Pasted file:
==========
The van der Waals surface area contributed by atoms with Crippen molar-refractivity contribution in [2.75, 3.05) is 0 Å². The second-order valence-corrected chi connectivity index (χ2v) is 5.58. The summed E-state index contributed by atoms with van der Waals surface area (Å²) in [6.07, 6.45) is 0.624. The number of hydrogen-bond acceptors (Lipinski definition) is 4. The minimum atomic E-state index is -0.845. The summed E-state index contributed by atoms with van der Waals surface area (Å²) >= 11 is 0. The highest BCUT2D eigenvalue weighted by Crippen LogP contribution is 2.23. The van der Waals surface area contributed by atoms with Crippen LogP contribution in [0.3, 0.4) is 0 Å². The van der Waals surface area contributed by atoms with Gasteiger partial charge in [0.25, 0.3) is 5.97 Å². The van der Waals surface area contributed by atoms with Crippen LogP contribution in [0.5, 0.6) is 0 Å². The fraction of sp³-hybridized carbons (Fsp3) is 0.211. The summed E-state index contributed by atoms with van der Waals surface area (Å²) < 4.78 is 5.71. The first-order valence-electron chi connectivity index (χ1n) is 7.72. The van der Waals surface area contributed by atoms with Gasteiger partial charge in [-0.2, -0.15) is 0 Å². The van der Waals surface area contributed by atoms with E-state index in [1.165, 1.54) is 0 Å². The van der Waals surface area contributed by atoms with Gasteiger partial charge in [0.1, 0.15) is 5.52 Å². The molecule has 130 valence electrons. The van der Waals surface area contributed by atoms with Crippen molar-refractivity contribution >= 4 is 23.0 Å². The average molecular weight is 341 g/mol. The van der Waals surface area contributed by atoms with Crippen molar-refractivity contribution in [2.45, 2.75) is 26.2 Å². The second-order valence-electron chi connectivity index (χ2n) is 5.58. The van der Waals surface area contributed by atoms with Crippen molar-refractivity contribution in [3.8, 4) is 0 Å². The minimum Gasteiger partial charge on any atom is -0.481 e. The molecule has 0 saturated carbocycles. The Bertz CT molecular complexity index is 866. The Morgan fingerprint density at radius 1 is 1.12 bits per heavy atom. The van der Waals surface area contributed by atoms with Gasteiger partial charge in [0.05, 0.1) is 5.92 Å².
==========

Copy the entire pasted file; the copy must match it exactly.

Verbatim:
The van der Waals surface area contributed by atoms with Crippen molar-refractivity contribution in [2.75, 3.05) is 0 Å². The second-order valence-corrected chi connectivity index (χ2v) is 5.58. The summed E-state index contributed by atoms with van der Waals surface area (Å²) in [6.07, 6.45) is 0.624. The number of hydrogen-bond acceptors (Lipinski definition) is 4. The minimum atomic E-state index is -0.845. The summed E-state index contributed by atoms with van der Waals surface area (Å²) >= 11 is 0. The highest BCUT2D eigenvalue weighted by Crippen LogP contribution is 2.23. The van der Waals surface area contributed by atoms with Crippen LogP contribution in [0.3, 0.4) is 0 Å². The van der Waals surface area contributed by atoms with Gasteiger partial charge in [0.25, 0.3) is 5.97 Å². The van der Waals surface area contributed by atoms with Crippen LogP contribution in [0.5, 0.6) is 0 Å². The fraction of sp³-hybridized carbons (Fsp3) is 0.211. The summed E-state index contributed by atoms with van der Waals surface area (Å²) < 4.78 is 5.71. The first-order valence-electron chi connectivity index (χ1n) is 7.72. The van der Waals surface area contributed by atoms with Gasteiger partial charge in [-0.2, -0.15) is 0 Å². The van der Waals surface area contributed by atoms with E-state index in [1.165, 1.54) is 0 Å². The van der Waals surface area contributed by atoms with Gasteiger partial charge in [0.1, 0.15) is 5.52 Å². The molecule has 130 valence electrons. The van der Waals surface area contributed by atoms with Crippen molar-refractivity contribution >= 4 is 23.0 Å². The average molecular weight is 341 g/mol. The van der Waals surface area contributed by atoms with Crippen molar-refractivity contribution in [2.45, 2.75) is 26.2 Å². The second-order valence-electron chi connectivity index (χ2n) is 5.58. The van der Waals surface area contributed by atoms with Crippen molar-refractivity contribution in [3.8, 4) is 0 Å². The minimum Gasteiger partial charge on any atom is -0.481 e. The molecule has 0 saturated carbocycles. The Bertz CT molecular complexity index is 866. The Morgan fingerprint density at radius 1 is 1.12 bits per heavy atom. The van der Waals surface area contributed by atoms with Gasteiger partial charge in [0.05, 0.1) is 5.92 Å².